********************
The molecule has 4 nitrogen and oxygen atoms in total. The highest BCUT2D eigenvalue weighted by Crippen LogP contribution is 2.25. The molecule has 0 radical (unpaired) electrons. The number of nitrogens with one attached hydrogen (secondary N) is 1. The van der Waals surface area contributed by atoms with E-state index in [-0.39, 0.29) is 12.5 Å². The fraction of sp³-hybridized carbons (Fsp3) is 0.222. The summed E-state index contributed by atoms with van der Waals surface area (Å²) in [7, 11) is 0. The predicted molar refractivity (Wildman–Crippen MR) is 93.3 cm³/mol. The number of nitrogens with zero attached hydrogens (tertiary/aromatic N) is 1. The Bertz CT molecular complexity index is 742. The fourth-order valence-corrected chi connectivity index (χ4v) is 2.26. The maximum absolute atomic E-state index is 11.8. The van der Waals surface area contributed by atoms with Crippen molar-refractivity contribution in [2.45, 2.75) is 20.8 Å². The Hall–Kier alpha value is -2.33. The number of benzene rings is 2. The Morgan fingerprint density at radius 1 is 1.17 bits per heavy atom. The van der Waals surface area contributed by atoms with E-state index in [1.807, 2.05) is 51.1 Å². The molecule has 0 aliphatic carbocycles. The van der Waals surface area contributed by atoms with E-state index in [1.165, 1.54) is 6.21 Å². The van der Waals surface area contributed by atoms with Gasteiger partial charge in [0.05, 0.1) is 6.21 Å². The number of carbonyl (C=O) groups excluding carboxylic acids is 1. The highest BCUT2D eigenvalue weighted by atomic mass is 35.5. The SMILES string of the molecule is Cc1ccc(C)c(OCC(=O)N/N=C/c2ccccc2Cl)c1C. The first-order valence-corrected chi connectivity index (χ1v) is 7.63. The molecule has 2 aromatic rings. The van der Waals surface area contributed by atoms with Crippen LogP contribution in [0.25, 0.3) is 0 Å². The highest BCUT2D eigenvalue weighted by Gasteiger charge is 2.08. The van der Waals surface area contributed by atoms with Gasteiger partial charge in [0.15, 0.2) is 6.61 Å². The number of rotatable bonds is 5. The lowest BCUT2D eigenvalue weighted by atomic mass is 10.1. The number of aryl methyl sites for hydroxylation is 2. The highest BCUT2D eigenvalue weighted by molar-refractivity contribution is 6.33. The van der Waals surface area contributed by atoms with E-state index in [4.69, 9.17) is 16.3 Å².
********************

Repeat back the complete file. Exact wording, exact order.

The molecule has 4 nitrogen and oxygen atoms in total. The highest BCUT2D eigenvalue weighted by Crippen LogP contribution is 2.25. The molecule has 0 radical (unpaired) electrons. The number of nitrogens with one attached hydrogen (secondary N) is 1. The van der Waals surface area contributed by atoms with E-state index in [-0.39, 0.29) is 12.5 Å². The fraction of sp³-hybridized carbons (Fsp3) is 0.222. The summed E-state index contributed by atoms with van der Waals surface area (Å²) in [7, 11) is 0. The predicted molar refractivity (Wildman–Crippen MR) is 93.3 cm³/mol. The number of nitrogens with zero attached hydrogens (tertiary/aromatic N) is 1. The Bertz CT molecular complexity index is 742. The fourth-order valence-corrected chi connectivity index (χ4v) is 2.26. The maximum absolute atomic E-state index is 11.8. The van der Waals surface area contributed by atoms with Crippen molar-refractivity contribution in [2.45, 2.75) is 20.8 Å². The Hall–Kier alpha value is -2.33. The number of benzene rings is 2. The Morgan fingerprint density at radius 1 is 1.17 bits per heavy atom. The van der Waals surface area contributed by atoms with E-state index in [1.807, 2.05) is 51.1 Å². The molecule has 0 aliphatic carbocycles. The van der Waals surface area contributed by atoms with E-state index in [1.165, 1.54) is 6.21 Å². The van der Waals surface area contributed by atoms with Gasteiger partial charge in [0.05, 0.1) is 6.21 Å². The number of carbonyl (C=O) groups excluding carboxylic acids is 1. The highest BCUT2D eigenvalue weighted by atomic mass is 35.5. The SMILES string of the molecule is Cc1ccc(C)c(OCC(=O)N/N=C/c2ccccc2Cl)c1C. The first-order valence-corrected chi connectivity index (χ1v) is 7.63. The molecule has 2 aromatic rings. The van der Waals surface area contributed by atoms with Crippen LogP contribution in [0.25, 0.3) is 0 Å². The highest BCUT2D eigenvalue weighted by Gasteiger charge is 2.08. The van der Waals surface area contributed by atoms with Gasteiger partial charge in [0.15, 0.2) is 6.61 Å². The number of rotatable bonds is 5. The lowest BCUT2D eigenvalue weighted by atomic mass is 10.1. The number of aryl methyl sites for hydroxylation is 2. The highest BCUT2D eigenvalue weighted by molar-refractivity contribution is 6.33. The van der Waals surface area contributed by atoms with E-state index in [4.69, 9.17) is 16.3 Å².